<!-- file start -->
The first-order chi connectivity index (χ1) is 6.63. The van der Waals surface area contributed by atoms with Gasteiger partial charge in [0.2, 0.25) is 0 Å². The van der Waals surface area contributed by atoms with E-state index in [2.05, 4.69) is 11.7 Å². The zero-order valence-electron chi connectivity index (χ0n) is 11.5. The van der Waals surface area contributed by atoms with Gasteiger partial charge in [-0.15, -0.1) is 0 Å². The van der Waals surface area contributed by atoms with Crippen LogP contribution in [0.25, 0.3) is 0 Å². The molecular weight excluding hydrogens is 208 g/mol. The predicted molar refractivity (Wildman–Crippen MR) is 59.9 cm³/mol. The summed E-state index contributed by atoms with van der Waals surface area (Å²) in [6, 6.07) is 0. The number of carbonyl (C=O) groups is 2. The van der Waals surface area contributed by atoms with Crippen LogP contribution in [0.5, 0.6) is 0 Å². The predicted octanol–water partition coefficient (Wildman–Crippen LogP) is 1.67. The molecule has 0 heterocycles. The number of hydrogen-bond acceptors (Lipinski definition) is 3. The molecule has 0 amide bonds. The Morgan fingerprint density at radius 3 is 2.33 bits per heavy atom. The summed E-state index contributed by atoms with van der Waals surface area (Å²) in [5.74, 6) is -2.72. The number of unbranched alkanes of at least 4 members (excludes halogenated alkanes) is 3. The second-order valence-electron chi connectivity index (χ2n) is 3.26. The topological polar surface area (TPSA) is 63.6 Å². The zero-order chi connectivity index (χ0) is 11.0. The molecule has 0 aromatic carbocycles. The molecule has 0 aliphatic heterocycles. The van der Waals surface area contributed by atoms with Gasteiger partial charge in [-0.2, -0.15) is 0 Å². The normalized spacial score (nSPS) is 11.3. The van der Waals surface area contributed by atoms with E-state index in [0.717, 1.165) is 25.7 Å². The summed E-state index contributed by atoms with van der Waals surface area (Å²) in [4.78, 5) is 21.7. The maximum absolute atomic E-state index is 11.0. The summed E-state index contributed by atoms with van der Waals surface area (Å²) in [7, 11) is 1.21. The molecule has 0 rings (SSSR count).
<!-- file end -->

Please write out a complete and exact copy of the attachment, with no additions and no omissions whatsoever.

The first-order chi connectivity index (χ1) is 6.63. The van der Waals surface area contributed by atoms with Gasteiger partial charge in [0.2, 0.25) is 0 Å². The van der Waals surface area contributed by atoms with E-state index in [2.05, 4.69) is 11.7 Å². The zero-order valence-electron chi connectivity index (χ0n) is 11.5. The van der Waals surface area contributed by atoms with Gasteiger partial charge in [-0.15, -0.1) is 0 Å². The van der Waals surface area contributed by atoms with Crippen LogP contribution in [0.25, 0.3) is 0 Å². The molecular weight excluding hydrogens is 208 g/mol. The predicted molar refractivity (Wildman–Crippen MR) is 59.9 cm³/mol. The summed E-state index contributed by atoms with van der Waals surface area (Å²) in [6, 6.07) is 0. The number of carbonyl (C=O) groups is 2. The van der Waals surface area contributed by atoms with Crippen LogP contribution in [0.5, 0.6) is 0 Å². The predicted octanol–water partition coefficient (Wildman–Crippen LogP) is 1.67. The molecule has 0 heterocycles. The number of hydrogen-bond acceptors (Lipinski definition) is 3. The molecule has 0 amide bonds. The Morgan fingerprint density at radius 3 is 2.33 bits per heavy atom. The summed E-state index contributed by atoms with van der Waals surface area (Å²) in [5.74, 6) is -2.72. The number of unbranched alkanes of at least 4 members (excludes halogenated alkanes) is 3. The second-order valence-electron chi connectivity index (χ2n) is 3.26. The topological polar surface area (TPSA) is 63.6 Å². The zero-order chi connectivity index (χ0) is 11.0. The molecule has 0 aromatic carbocycles. The molecule has 0 aliphatic heterocycles. The van der Waals surface area contributed by atoms with Gasteiger partial charge in [-0.2, -0.15) is 0 Å². The normalized spacial score (nSPS) is 11.3. The van der Waals surface area contributed by atoms with E-state index in [0.717, 1.165) is 25.7 Å². The summed E-state index contributed by atoms with van der Waals surface area (Å²) in [4.78, 5) is 21.7. The maximum absolute atomic E-state index is 11.0. The summed E-state index contributed by atoms with van der Waals surface area (Å²) in [7, 11) is 1.21. The molecule has 0 rings (SSSR count).